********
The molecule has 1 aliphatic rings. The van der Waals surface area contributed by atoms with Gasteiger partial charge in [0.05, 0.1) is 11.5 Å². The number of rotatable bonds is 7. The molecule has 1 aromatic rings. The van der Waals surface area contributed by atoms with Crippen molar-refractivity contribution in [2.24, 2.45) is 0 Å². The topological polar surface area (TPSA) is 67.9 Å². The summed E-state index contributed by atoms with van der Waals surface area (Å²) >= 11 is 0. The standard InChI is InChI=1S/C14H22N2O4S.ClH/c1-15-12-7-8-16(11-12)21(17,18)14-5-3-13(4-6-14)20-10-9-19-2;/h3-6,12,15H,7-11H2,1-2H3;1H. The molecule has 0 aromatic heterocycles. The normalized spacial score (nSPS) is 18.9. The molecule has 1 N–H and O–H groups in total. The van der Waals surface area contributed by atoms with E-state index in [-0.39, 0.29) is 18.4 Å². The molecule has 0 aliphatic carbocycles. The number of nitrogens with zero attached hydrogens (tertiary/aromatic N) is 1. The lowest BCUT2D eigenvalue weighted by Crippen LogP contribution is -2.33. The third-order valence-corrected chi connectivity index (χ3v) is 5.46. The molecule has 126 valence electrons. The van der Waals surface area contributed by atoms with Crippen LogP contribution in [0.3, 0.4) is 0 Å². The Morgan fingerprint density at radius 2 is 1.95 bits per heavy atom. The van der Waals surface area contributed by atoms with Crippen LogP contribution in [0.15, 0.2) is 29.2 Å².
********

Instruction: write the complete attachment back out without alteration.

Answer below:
The molecule has 1 aliphatic rings. The van der Waals surface area contributed by atoms with Gasteiger partial charge in [0.05, 0.1) is 11.5 Å². The number of rotatable bonds is 7. The molecule has 1 aromatic rings. The van der Waals surface area contributed by atoms with Crippen molar-refractivity contribution in [2.24, 2.45) is 0 Å². The topological polar surface area (TPSA) is 67.9 Å². The summed E-state index contributed by atoms with van der Waals surface area (Å²) >= 11 is 0. The standard InChI is InChI=1S/C14H22N2O4S.ClH/c1-15-12-7-8-16(11-12)21(17,18)14-5-3-13(4-6-14)20-10-9-19-2;/h3-6,12,15H,7-11H2,1-2H3;1H. The molecule has 0 aromatic heterocycles. The normalized spacial score (nSPS) is 18.9. The molecule has 1 N–H and O–H groups in total. The van der Waals surface area contributed by atoms with E-state index in [-0.39, 0.29) is 18.4 Å². The molecule has 0 aliphatic carbocycles. The number of nitrogens with zero attached hydrogens (tertiary/aromatic N) is 1. The lowest BCUT2D eigenvalue weighted by Crippen LogP contribution is -2.33. The third-order valence-corrected chi connectivity index (χ3v) is 5.46. The molecule has 126 valence electrons. The van der Waals surface area contributed by atoms with Crippen LogP contribution in [0.3, 0.4) is 0 Å². The Morgan fingerprint density at radius 2 is 1.95 bits per heavy atom. The van der Waals surface area contributed by atoms with Crippen LogP contribution in [0.15, 0.2) is 29.2 Å².